Edit Number of streams: 


Edit TCP buffer size: 


WinPE 72 hour reboot issue

This issue can be resolved by running the Sysinternals command line utility ‘PSSuspend.exe’ from inside Windows PE on the VM / Physical machine you are attempting to recover.

NOTE: I originally created all of my BMR ISO’s in 64bit, for the following process to work and for ‘PSSuspend.exe’ to successfully run you must use a 32bit BMR ISO. If you only have 64 bit you will need to create a 32bit version using the Windows Automated Installation Kit (WAIK).

Here are the steps:

  1. Pull down a copy of ‘PSSuspend.exe’ from Technet (
  2. If you are recovering a physical machine, copy the ‘PSSuspend.exe’ image to a USB drive. If you are recovering a VM and your Hypervisor platform/version doesn’t allow USB passthrough you can try attaching a floppy disk drive and copy the ‘PSSuspend.exe’ to there.
  3. Start the command line within WinPE by choosing ‘Utilities’ then ‘Run’:
  4. In the Run dialog box, type CMD and hit Enter or click OK
  5. In the Command Line Window navigate to the drive/directory where you have ‘PSSuspend.exe’
  6. Run command “pssuspend.exe winlogon.exe”

This will prevent automatic WinPE reboot and allow recovery of a full-system that exceeds a duration of 72 hours. If you have any issues executing the command with errors relating to image type confirm you have booted the physical or virtual machine using the 32bit BMR ISO.

NOTE: The BMR window will continue to count down to zero but no reboot will occur.

Summary and Recommendations

This incident proved to be pretty costly on time and stress levels. Sure, the solution worked and the affected applications (Citrix Xenapp and Exchange) were operational within 15 minutes of a serious failure. However, there was noticeable performance degradation due to the DR infrastructure being inferior to that of the primary (Budget constraints) so it was imperative to get the VM’s back on to the primary kit asap. Unfortunately this took way to long. If you are running this solution, or planning to, include the following tasks and testing to your plan during build and production with regular testing:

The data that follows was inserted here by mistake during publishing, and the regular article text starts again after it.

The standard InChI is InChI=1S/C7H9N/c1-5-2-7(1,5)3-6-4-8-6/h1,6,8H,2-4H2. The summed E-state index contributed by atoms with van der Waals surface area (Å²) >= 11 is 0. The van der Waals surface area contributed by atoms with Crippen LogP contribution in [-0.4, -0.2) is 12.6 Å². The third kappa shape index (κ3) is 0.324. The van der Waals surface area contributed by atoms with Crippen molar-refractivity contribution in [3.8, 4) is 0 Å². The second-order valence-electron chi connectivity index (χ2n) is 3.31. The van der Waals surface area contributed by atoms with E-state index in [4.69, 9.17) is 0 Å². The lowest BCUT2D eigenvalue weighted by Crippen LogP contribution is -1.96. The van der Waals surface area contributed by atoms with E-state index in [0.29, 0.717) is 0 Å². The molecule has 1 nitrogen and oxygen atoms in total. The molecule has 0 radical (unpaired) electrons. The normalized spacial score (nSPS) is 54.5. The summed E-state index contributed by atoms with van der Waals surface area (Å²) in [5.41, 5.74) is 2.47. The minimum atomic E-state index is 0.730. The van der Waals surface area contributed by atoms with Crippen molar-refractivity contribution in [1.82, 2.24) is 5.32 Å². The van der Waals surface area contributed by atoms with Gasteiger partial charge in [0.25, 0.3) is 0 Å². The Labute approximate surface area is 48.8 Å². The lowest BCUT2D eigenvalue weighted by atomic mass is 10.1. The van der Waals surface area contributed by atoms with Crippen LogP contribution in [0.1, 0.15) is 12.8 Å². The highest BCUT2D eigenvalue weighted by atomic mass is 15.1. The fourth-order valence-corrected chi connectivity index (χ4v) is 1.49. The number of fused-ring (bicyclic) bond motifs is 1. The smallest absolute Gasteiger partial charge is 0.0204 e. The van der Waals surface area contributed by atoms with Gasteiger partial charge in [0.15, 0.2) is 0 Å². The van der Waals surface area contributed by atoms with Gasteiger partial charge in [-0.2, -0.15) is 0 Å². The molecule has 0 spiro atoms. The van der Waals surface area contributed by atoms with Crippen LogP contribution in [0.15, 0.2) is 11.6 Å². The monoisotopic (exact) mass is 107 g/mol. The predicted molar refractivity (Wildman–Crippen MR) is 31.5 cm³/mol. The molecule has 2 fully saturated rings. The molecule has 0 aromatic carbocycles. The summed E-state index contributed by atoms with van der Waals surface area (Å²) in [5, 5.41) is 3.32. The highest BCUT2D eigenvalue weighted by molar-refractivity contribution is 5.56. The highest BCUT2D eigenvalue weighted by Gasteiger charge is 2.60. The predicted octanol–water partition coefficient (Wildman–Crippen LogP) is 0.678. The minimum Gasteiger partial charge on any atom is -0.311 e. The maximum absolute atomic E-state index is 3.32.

1.  Ensure you have 32bit BMR’s for all products (Arcserve Backup, UDP & RHA)
  2. Download and test the ‘PSsuspend.exe’ utility in your environment for physical and virtual workloads
  3. Consider the re-sync time for every protected server both physical and virtual in the poorest possible network conditions with regard to jitter, latency and bandwidth
  4. Manually configure the TCP buffer and TCP stream count on your scenarios based on testing from the smallest to largest servers. Do not leave it to ‘autotune’… she bites…